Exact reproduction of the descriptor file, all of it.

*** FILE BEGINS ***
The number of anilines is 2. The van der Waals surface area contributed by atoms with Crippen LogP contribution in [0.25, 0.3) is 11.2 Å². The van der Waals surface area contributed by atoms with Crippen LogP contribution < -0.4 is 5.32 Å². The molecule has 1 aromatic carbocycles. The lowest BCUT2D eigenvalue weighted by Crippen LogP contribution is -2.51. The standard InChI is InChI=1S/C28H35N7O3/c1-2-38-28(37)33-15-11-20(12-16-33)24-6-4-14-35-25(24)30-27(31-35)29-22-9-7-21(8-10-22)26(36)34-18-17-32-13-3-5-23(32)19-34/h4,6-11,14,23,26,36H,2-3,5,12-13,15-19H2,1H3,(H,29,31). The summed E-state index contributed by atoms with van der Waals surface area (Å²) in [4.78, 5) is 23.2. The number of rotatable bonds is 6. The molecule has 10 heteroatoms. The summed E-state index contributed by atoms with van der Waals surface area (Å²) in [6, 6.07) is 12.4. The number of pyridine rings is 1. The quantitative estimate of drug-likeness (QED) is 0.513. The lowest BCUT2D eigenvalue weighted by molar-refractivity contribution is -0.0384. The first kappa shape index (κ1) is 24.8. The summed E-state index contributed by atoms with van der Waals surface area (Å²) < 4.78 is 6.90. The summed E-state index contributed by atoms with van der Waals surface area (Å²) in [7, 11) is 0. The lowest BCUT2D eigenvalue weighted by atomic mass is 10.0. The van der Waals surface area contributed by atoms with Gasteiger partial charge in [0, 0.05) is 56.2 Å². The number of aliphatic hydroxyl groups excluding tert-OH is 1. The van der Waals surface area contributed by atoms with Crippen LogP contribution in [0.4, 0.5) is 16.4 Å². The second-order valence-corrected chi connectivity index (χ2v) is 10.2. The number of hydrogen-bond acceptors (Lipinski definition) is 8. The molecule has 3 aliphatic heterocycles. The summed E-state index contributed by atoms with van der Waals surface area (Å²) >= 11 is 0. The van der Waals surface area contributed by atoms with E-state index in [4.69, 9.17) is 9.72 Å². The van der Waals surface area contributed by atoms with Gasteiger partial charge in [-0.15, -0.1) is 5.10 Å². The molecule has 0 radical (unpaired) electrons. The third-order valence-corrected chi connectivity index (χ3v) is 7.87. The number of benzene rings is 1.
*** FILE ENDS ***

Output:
The number of anilines is 2. The van der Waals surface area contributed by atoms with Crippen LogP contribution in [0.25, 0.3) is 11.2 Å². The van der Waals surface area contributed by atoms with Crippen LogP contribution < -0.4 is 5.32 Å². The molecule has 1 aromatic carbocycles. The lowest BCUT2D eigenvalue weighted by Crippen LogP contribution is -2.51. The standard InChI is InChI=1S/C28H35N7O3/c1-2-38-28(37)33-15-11-20(12-16-33)24-6-4-14-35-25(24)30-27(31-35)29-22-9-7-21(8-10-22)26(36)34-18-17-32-13-3-5-23(32)19-34/h4,6-11,14,23,26,36H,2-3,5,12-13,15-19H2,1H3,(H,29,31). The summed E-state index contributed by atoms with van der Waals surface area (Å²) in [4.78, 5) is 23.2. The number of rotatable bonds is 6. The molecule has 10 heteroatoms. The summed E-state index contributed by atoms with van der Waals surface area (Å²) in [6, 6.07) is 12.4. The number of pyridine rings is 1. The quantitative estimate of drug-likeness (QED) is 0.513. The lowest BCUT2D eigenvalue weighted by molar-refractivity contribution is -0.0384. The first kappa shape index (κ1) is 24.8. The summed E-state index contributed by atoms with van der Waals surface area (Å²) < 4.78 is 6.90. The summed E-state index contributed by atoms with van der Waals surface area (Å²) in [7, 11) is 0. The lowest BCUT2D eigenvalue weighted by atomic mass is 10.0. The van der Waals surface area contributed by atoms with Gasteiger partial charge in [0, 0.05) is 56.2 Å². The number of aliphatic hydroxyl groups excluding tert-OH is 1. The van der Waals surface area contributed by atoms with Crippen LogP contribution in [0.4, 0.5) is 16.4 Å². The second-order valence-corrected chi connectivity index (χ2v) is 10.2. The number of hydrogen-bond acceptors (Lipinski definition) is 8. The molecule has 3 aliphatic heterocycles. The summed E-state index contributed by atoms with van der Waals surface area (Å²) >= 11 is 0. The van der Waals surface area contributed by atoms with E-state index in [4.69, 9.17) is 9.72 Å². The van der Waals surface area contributed by atoms with Gasteiger partial charge in [-0.15, -0.1) is 5.10 Å². The molecule has 0 radical (unpaired) electrons. The third-order valence-corrected chi connectivity index (χ3v) is 7.87. The number of benzene rings is 1.